The basis is knowledge about agronomical practices and the use of improved technologies. Secondly, we need to go for full mechanisation from land preparation, harvesting and even processing to reduce the unit cost of production and compete favourably in the market.

Are there improved cassava varieties that can increase productivity?
Yes. In Nigeria, we have about 40 varieties of cassava which have been released by the Agricultural Research Council of Nigeria (ARCN) in partnership with other research institutions in Nigeria. Farmers can consult their nearest ADP stations, International Institute of Tropical Agriculture (IITA) and the National Root Crop Research Institute (NRCRI), Umudike, for improved cassava.

Cassava products are constantly expensive though Nigeria is the largest producer in the world. Why is it difficult to bring down the prices?
The cost is rising because of production practices. Currently, one tonne of cassava is between N15,000 and N20,000 in the open market. With the current cost of production, the price cannot come down. The only way to reduce the prices of cassava-based products is by going fully mechanised to enjoy economies of scale through significant reduction in unit cost per hectare.

How much does it take to go fully mechanised in cassava cultivation per hectare?
At Agridrive Nigeria Limited, which is a social enterprise company which provides mechanisation under AATF, it is N54,000 per hectare for full package – ploughing, harrowing, planting, fertiliser application and boom spraying of herbicides for cassava field establishment.

Considering the conventional challenge of land fragmentation by small holder farmers, we ask cassava farmers to cluster themselves in groups of 20 to 25. This grouping helps us to scale down the cost per hectare as the fields are contiguous. The only things the farmers need to bring are their inputs – fertliser and cassava stem cuttings. If all cassava production operations of ploughing, harrowing, planting and boom spraying, fertiliser application and cultivating are timely and efficiently done, farmers may not need to weed till harvesting.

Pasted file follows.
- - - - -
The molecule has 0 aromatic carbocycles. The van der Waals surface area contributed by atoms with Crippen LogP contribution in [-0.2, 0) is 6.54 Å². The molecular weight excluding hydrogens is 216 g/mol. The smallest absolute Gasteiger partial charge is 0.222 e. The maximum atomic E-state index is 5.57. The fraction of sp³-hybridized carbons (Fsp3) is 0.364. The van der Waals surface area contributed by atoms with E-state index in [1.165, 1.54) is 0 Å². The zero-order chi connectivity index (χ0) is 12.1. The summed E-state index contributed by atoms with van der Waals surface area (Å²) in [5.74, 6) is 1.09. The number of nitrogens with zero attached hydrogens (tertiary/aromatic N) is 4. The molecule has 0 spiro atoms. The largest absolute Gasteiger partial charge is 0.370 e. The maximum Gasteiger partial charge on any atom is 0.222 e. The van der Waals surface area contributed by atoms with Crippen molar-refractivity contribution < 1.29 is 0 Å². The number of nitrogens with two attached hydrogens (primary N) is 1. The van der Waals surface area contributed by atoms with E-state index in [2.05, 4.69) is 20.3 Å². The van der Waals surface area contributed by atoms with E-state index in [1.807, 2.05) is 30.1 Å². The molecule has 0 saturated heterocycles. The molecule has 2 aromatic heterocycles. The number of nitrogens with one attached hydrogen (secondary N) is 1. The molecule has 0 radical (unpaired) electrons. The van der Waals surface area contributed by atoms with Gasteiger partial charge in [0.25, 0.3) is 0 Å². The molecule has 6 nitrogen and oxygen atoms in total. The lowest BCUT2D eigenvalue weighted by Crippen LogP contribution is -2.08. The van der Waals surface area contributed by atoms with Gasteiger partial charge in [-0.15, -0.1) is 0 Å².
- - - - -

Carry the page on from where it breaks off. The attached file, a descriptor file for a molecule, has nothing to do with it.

Like how much do industrial processors buy a tonne of the product from farmers?
It depends on the season. Right now, it is between N15,000 and N20,000, but at times, it goes up. There was a time farmers were selling N30,000 to N35,000 per tonne, mostly in January, February and March. Nevertheless, all of these depend on the cost of production. We can only break the cost when we go mechanised. So, I believe we must go mechanisation to reduce the cost of production to make cassava competitive for export.

We are the number one producer in the world and we are the lowest exporter among the leading producers. We consume more of what we produce and when we consume primarily, it tends to become very uneasy for us to compete.

If a young graduate is coming into cassava cultivation business with one hectare, how much profit will he likely make at the end of one year?
All inputs adequately used, the maximum is to invest N150,000. And he should expect at least the net profit of N300,000 per hectare. This means he can sell cassava of 450,000 per hectare, which is the minimum.

It is about 300% gain. We have seen farmers doing and getting the money than this estimate. We have also seen farmers that have tractors from the profit gained from cassava businesses. We are doing a lot for farmers, and we don’t leave them to their fields alone. We also link them to the market and reputable input suppliers and we do technical backstopping, which will give a good result at the end of the day.

Now, will you advise the youth to go into cassava production?
Yes, I do advise. At a point, youths will advise themselves when they see people succeed in agriculture. They will be moved. I have seen youths in Oyo and Ogun states that are not looking for jobs again because they are now farmers.

If you prepare the land well, how many times do you have to weed cassava farmland before harvest?
Weed apparently takes about 60% of the cost of production of cassava per hectare, but AATF partners with IITA on weed management and periodic courses of training are organised about steps to efficiently control weeds on cassava farms. When land is properly prepared and farmers follow all the techniques appropriately, there is no need to be threatened by weeds. I don’t want to hear about weeding again; it is a story of the past. With time, our hoes and cutlasses will be sent to the museum.